The media loves salacious BS, and if it doesn’t exist, they certainly know how to create it, but sports is generally pretty straight forward. Next, they’ll be changing the scores of sporting contests just to fit into the story lines they create.

    Watch it for yourself, then compare it what the idiot talking heads are saying and reporting:

    The media did the same thing in the Democratic primary. They rammed as much drama and controversy as they could into it for the sake of greed, money, and ratings, and at the expense of democracy. You should see the ratings CNN and MSNBC got during the primary. It was a freakin’ bonanza.

    Further, Fox News edited the Favre interview: 1) so they could split it up into 2 nights and up their ratings, and so they could play up anything that was even remotely controversial. According to, earlier in the morning, the entire 40 min. interview with Favre would be available on that website shortly, now they’re saying it won’t be posted there, but more excerpts will be aired on Fox Tonight:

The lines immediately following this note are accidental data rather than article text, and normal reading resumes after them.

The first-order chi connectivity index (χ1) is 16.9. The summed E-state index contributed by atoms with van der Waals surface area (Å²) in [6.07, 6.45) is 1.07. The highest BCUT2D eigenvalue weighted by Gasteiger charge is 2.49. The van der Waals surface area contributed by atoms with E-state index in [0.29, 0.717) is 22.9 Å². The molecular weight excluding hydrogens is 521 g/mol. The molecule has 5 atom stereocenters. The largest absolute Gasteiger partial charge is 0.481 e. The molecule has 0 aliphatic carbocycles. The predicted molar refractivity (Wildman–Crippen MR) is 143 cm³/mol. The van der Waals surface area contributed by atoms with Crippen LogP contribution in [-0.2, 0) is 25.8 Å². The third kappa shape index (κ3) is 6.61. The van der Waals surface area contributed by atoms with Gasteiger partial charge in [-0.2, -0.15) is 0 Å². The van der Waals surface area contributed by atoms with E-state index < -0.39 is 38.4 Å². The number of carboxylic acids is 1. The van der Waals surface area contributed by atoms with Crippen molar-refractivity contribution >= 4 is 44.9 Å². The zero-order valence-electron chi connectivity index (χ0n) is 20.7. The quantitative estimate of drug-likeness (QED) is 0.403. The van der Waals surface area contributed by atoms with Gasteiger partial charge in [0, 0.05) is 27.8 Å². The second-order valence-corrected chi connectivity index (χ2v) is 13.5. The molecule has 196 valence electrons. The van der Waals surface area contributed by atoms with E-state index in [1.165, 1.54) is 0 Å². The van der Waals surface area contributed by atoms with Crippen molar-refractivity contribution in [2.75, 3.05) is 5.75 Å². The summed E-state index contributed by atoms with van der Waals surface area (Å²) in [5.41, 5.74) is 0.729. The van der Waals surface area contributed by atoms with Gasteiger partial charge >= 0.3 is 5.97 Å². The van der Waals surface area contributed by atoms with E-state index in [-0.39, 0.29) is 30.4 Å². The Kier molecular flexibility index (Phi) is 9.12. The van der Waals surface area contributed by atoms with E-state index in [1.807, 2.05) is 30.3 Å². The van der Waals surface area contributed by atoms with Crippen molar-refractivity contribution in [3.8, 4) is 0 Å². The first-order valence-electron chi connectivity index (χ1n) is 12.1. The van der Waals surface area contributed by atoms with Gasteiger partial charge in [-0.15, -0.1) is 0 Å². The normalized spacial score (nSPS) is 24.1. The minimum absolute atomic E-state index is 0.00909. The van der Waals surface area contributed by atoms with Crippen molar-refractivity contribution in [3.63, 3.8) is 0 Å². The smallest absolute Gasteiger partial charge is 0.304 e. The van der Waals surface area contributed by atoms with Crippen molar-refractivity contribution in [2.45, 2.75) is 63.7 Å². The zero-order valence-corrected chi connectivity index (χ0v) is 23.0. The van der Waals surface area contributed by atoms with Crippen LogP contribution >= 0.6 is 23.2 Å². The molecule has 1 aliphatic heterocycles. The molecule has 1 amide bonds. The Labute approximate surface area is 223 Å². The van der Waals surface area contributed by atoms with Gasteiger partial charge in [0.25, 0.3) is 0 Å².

[quote]We have showed you two parts of our interview with Green Bay Packer Brett Favre…but we spent much more time with him. (We taped about 40 minutes.) We will post here – on GretaWire – the rest of the interview that you have not seen ON THE RECORD. I expect we will post the rest tomorrow…

    UPDATE – (Wed)…the entire interview won’t get posted here until tomorrow…but we are looking at airing more of this interview tonight that you have not seen …[/quote]

    Like Fox News can’t spare a few moments from exploiting that poor woman’s death whose body was just found, [i]ad nauseum [/i]to show the entire interview unedited.

    Now people are tuning in and clicking away on Fox News, sports networks, and other websites to find out what’s going on with Favre and the Packers, so they’re milking it for all it’s worth and outright LYING in order to make it sound as dramatic and contentious as possible. Too bad if they’ve got to turn Favre into a villian in the process. For a lot of jealous, loser can’t do “commentators” and writers that’s just an added bonus. If they want to create news, they should get off their flabby asses and play a sport, not throw feces at the ones who do.

    I swear, this is really sickening. I’ve already gotten to where I get my news mostly from NPR, PBS, and digging on the web on my own, so only watching the actual sporting events and shunning ESPN and the others won’t even be noticeable in my world.

    If we keep tuning in to this tabloid crap, and the media keeps profiting from this behavior, we can kiss real objective “reporting” good bye. I for one, will not.